Analysis: Iran’s leaders in ‘disarray’ struggle to close ranks amid protests, experts say

  • Succession power struggle complicates response to unrest
  • Hardliners fear ethnic minority uprising
  • Rights groups dispute the official death toll
  • Say thousands arrested in Iran, hundreds injured
  • Iranian leaders undecided on how to end unrest – analysts

DUBAI, September 30 (Reuters) – Iran’s religious leaders are eager to crush mass protests against the government, but maneuvers over the eventual succession to the supreme leader and differences over security tactics have complicated efforts to curb protests. unrest, said three analysts and an official. .

Ever bolder protests, sparked by the death of a woman in police custody, have put Iran’s leadership on the defensive, with officials seemingly unable to close ranks behind an agreed response to the turmoil, analysts and analysts said. the manager.

Challenging the legitimacy of Iran’s highest authority, protesters this month burned photos of Ayatollah Ali Khamenei, called for the fall of the Islamic Republic and chanted “Death to the dictator”, unfazed by security forces using tear gas, truncheons and, in some cases, live ammunition.

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The unrest poses a grave threat to the priority that has defined the Khamenei regime – the survival of the four-decade-old Islamic Republic and its religious establishment, at all costs.

But the fact that the unrest coincided with rumors of his frail health – he is 83 – has only made matters worse, as the faction-dominated elite are concerned about his possible succession, analysts said. and the manager.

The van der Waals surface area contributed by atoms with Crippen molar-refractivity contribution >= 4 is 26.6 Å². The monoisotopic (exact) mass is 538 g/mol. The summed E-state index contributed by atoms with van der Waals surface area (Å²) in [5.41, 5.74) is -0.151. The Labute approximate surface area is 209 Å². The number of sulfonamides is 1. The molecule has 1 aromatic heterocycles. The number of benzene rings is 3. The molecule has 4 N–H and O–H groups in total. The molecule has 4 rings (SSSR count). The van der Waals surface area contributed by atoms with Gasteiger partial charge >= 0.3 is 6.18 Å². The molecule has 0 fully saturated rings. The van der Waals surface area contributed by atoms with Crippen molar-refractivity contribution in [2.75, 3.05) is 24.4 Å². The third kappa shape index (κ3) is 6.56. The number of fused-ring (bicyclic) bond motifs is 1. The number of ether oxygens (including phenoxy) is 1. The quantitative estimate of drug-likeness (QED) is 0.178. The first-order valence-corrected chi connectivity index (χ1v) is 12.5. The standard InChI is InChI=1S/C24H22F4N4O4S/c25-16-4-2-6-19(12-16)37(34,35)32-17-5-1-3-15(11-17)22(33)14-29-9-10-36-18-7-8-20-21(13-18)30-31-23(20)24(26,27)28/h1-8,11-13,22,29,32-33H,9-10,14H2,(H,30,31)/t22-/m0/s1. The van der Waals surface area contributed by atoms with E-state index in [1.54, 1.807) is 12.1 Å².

Although in theory an 86-member body known as the Assembly of Experts will choose the next leader, high-level negotiations and influence maneuvers have already begun, making it difficult for the establishment to s unite around a set of security tactics.

“This race has caused disarray within the leadership. Deepening the rift is the last thing we need when the country is in turmoil,” said a hardline official.

“The main question right now is the survival of the Islamic Republic.”

Khamenei himself has remained silent on the protests, which quickly turned into a revolt against what protesters said was growing authoritarianism by ruling clerics.

The two names that come up most often in succession speculation are President Ebrahim Raisi and Khamenei’s second son, Mojtaba, said Karim Sadjadpour, senior fellow at the Carnegie Endowment for International Peace.

“Neither of them has popular support, but what keeps the Islamic Republic in power is not popular support, but repression. Both men have a deep experience of repression,” he said. declared.

MORE DIFFICULT MEASUREMENTS

Brazen protesters directed their anger at Mojtaba Khamenei, risking the wrath of his almighty father.

“Mojtaba, may you die and not become the Supreme Leader,” could be heard in videos of the protests on Twitter.

Alarmed by the depth of popular discontent and outrage, some senior religious leaders and politicians have called for restraint to avoid bloodshed that could galvanize and embolden protesters.